JWN: Where People Get Their News

When asked about their news consumption, JWN guests’ answers vary

By: Rachel Ibanez

EUGENE, Ore.- On Friday afternoon, guests of the Jefferson Westside Neighbors neighborhood spoke about how they consume their news. These interviews showed that in a world that seems addicted to the internet, not all people get their information through that seemingly popular medium.

According to a study done by Pew Research Center in 2012, Americans use the internet to consume news more than they do television, radio or printed publications. The interviews conducted with the people wandering in the Jefferson Westside Neighborhood do not necessarily support this research.

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Matt Sandler and a friend play basketball at a JWN park

Matt Sandler, a professor with the University of Oregon’s Robert D. Clark Honor’s College who was playing basketball with a friend at a small park on the corner of Madison Street and W 12th Avenue, said that he gets his news from websites like Twitter, New York Times, Gawker and CNN. Sandler also said that it fascinates him that some people get their news from amateurs. He said, “I think it’s interesting that when current events are unfolding, you go to the person who’s closest to it, whether they’re professional or not.” Sandler sounded skeptical about the idea of journalism done by the average person and he does not believe that we have a reliable news source like Walter Cronkite was in the 1960s and 70s. “I don’t think we have that person anymore. John Stewart is the closest thing,” he said while laughing with his friend.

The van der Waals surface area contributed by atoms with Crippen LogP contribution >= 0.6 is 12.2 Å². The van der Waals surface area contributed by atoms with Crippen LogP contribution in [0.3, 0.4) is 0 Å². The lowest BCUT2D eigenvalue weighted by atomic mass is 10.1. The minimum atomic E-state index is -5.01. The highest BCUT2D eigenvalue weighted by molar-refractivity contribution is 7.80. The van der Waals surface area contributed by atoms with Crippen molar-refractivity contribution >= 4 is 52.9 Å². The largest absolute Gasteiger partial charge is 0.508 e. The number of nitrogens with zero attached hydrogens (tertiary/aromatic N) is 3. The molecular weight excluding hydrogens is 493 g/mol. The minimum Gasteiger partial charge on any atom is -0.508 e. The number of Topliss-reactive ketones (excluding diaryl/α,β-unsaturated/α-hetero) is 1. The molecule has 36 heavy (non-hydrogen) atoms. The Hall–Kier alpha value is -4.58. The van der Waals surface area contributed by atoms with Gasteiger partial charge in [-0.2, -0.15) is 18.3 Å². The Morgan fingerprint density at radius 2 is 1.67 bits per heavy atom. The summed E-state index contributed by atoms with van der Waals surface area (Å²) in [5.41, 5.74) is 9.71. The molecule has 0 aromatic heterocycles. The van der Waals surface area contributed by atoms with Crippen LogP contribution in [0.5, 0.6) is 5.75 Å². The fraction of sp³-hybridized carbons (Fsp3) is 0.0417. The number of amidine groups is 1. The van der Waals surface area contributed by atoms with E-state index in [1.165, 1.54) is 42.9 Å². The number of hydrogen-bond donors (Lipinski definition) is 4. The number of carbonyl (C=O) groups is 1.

Some of JWN's local businesses

Some of JWN’s local businesses

Collin Rau, a Eugene business owner who does not live in the area, said that he doesn’t pay attention to the news due to a busy work schedule. Using the example of the missing Malaysian airplane, Rau said that he did not know about it until a co-worker mentioned it. “It’s not because I’m ignorant- I like the news. I just, you know, don’t have time,” Rau said. Rau also said that he loves the idea of citizen journalism. “I think that sounds great,” he said, “Because the mass media is so influenced and money driven. I think passion really comes, you know, at the ground level.”

While Sandler’s news preferences seem to match up with the Pew Research Center’s study, not all people feel the same way. Esteban Camacho, a Eugene resident getting dinner with a friend in JWN, enjoys getting his news from the radio and the newspaper. He likes listening to the University of Oregon’s radio station, KWVA.

In regards to the news, Rau said, “I think people are addicted to it. They’re addicted to drama and get really detached from what’s really going on.”

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